Podcast ep. 05 – The different types of Electric Vehicles explained

Hello and welcome to the Electric Vehicle Experience

Today it’s episode number 5 and before I talk about my Tesla Model 3 delivery day, I want to talk about the different types of EVs.

I say this because especially in the last few years the car market got more types of electrified vehicles and I’ve noticed that many people aren’t very clear about their differences.

Let’s start with the ICE (Internal Combustion Engine) cars.

There are conventional cars that have been around for decades, most of them using gasoline and diesel. All the car propulsion relies on its combustion engine.

There’s no high-capacity battery or electric motors to drive the car. You’ll only find a 12v battery that powers the starter to get the engine running and it will also power electrical equipment like the stereo or power windows.

During the 90s the market saw the introduction of Hybrid Electric Vehicles (HEV). They weren’t entirely new (just like electrics, which already existed even before ICE cars) but this was when they started to make their way into the car market.

If you’re wondering exactly, the first and most iconic of them all is without a question the Toyota Prius.

Hybrids have a combustion engine, generally using gasoline, but they also have a small battery and motor which can also power the wheels, or at least provide some assistance to acceleration.

The improvements in acceleration, efficiency, and exhaust emissions are moderate. If it can run on electricity, any attempt of driving at higher speeds or faster accelerations will force the ICE to kick in.

The small battery recharges via regenerative braking or feeding off the ICE.

Further development and price reduction brought us the Plug-in Hybrid Electric Vehicles (PHEV).

PHEVs became a kind of middle ground between hybrids and fully electric vehicles. They are kind of like the best of both worlds. But in a minute I’ll also tell you that, in my opinion, they are also the worse of both worlds.

They are similar to hybrid but the electrified components (battery and motor) are now much more capable. That means that electric range, performance, efficiency, and exhaust emissions can now get significant improvement.

Not only that but now you can charge them at a domestic plug or a charging station.

If you can charge them at home and you don’t drive that much daily, you can just use them in electric mode and don’t spend gasoline. And don’t produce any exhaust emissions.

Their official range currently is around 50 kms or more but as usual, it’s very dependent on driving conditions.

You can generally charge them in about 4-8 hours at home. Charging speeds have been growing considerably lately (sometimes to 11 or 22kW) and a few rare cases with bigger batteries will even feature a DC charging port, but it’s still quite rare.

The cars that we now see on the road during 2023 will most likely only be able to AC charge and at slow speeds.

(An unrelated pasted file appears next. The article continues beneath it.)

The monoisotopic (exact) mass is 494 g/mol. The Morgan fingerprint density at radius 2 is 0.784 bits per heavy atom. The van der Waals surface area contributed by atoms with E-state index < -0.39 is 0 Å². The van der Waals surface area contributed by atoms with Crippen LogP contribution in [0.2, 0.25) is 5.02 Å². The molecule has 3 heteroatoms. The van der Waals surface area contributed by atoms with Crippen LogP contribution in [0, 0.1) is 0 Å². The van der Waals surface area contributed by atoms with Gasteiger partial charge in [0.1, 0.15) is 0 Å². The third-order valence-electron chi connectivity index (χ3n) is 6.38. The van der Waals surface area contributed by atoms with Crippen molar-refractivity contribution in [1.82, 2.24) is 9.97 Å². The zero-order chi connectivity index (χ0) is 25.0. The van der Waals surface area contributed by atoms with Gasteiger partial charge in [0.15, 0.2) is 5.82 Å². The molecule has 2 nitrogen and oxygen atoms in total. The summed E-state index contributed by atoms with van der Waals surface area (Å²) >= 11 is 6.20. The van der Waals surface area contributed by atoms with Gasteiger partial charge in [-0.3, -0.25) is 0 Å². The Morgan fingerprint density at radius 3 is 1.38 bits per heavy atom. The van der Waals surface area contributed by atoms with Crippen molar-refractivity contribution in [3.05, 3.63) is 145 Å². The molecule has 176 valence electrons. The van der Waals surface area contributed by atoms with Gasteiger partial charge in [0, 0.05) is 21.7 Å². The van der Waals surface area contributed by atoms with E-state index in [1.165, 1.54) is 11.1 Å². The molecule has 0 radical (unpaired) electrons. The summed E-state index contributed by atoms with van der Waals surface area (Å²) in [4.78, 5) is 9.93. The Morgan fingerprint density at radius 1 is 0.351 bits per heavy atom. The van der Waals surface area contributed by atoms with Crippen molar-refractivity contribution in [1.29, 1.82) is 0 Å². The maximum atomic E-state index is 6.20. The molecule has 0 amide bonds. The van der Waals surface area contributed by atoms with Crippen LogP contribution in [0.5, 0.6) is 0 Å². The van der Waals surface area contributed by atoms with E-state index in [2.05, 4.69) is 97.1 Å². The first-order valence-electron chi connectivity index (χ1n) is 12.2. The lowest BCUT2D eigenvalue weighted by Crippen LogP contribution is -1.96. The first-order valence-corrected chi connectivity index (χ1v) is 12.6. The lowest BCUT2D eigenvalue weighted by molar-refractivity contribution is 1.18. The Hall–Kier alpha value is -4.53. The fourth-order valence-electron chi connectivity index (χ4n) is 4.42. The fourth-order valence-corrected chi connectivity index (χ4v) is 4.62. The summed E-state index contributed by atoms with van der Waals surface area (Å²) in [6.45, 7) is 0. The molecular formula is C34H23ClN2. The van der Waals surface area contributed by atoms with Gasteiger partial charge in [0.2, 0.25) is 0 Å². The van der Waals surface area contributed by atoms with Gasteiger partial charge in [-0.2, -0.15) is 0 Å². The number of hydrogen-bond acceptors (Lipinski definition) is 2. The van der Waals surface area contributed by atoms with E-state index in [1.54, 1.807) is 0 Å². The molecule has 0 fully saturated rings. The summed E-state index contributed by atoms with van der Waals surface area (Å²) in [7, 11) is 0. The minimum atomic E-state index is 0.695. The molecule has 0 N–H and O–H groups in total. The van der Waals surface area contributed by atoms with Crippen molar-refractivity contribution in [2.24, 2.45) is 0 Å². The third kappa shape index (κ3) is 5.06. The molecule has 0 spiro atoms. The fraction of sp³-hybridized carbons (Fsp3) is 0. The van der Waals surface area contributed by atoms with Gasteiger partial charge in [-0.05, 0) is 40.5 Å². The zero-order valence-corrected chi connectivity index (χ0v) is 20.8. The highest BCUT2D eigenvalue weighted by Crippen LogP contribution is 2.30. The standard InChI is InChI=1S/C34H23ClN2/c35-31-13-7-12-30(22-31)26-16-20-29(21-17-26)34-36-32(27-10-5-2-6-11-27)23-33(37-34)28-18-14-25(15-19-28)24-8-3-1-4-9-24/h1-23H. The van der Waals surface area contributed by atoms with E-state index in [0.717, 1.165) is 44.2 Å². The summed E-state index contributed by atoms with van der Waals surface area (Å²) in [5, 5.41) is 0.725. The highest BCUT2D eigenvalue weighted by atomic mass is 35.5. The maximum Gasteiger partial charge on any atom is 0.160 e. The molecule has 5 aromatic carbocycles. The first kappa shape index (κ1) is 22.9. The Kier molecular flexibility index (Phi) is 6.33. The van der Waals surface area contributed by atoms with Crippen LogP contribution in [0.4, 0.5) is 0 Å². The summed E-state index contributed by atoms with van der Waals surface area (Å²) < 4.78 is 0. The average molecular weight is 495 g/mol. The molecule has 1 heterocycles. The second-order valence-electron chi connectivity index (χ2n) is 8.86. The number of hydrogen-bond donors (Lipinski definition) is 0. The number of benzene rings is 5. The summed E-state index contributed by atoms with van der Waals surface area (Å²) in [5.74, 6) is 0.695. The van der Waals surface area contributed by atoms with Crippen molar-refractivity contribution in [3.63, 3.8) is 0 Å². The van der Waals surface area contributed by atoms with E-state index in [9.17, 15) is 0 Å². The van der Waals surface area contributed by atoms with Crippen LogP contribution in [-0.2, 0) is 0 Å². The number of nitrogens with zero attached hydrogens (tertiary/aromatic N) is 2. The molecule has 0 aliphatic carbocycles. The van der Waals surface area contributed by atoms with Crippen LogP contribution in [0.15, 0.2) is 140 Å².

Why did I tell you that they are the worse of both worlds?

Well, because they have two distinct propulsion forms, which have to be put into the same car, you pay the price in other areas. Most likely you’ll lose some space in the cabin or the trunk, the car is heavier (which is bad for efficiency), and it costs more than a common gasoline car.

Even if you don’t use the gasoline engine much, you still need to keep up with its regular maintenance and taxes.

I’ve seen a few cases when a model has both PHEV and EV versions and they cost the same. That happened with the Hyundai Ioniq here in Portugal.

What happens after you ran the first 50 kms or so? Your battery will be low and the gasoline engine will come on.

The good side is that you’ll never feel the range anxiety normally associated with EVs but at the same time.

All in all, don’t think I’m not against PHEVs, in a way they seem like the perfect solution and at the same time they seem a heavy compromise. I think they have a customer but a very specific one.

There are other vehicles that also feature an internal combustion engine and an electric motor, the Extended Range Electric Vehicle (EREV).

They are similar to PHEVs but in this case, the only motor turning the wheels is the electric one.

So why would you have a gasoline engine there also?

When the battery runs out of energy, the gasoline engine comes on and acts as a generator to feed the battery.

The amount of power generated by the gasoline engine can end up being a limitation to driving speed when the battery is running low.

These vehicles are the least common of them all. One example is the BMW i3 with a range extender, featuring a gasoline engine at the bottom of its trunk.

Now we get to EVs, fully electric or Battery Electric Vehicle (BEV).

No more gasoline engines and their related components. In fully electric vehicles the car runs and works solely on an electric motor and battery.

Actually, it’s two batteries. They have the obvious high-capacity battery but they still use a smaller battery, generally a 12v battery like those found in gasoline cars, although with reduced specifications because it doesn’t need it to start a gasoline engine.

In 2023 virtually any of these cars will have fast charging capabilities and although the range varies a lot, unlike 10-15 years ago, these are far from being cars limited to only urban commutes.

All EVs can charge at home or AC public charging stations. Almost all of them can DC fast charge and many of them can take over 100kW.

Fast charging (typically, going from 10 to 80% during a long trip) is now something that can be done in half an hour, sometimes even less.

There are the most common types of electric vehicles on the market and I hope you can now easily understand each of them.


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Thank you for watching and I’ll talk to you soon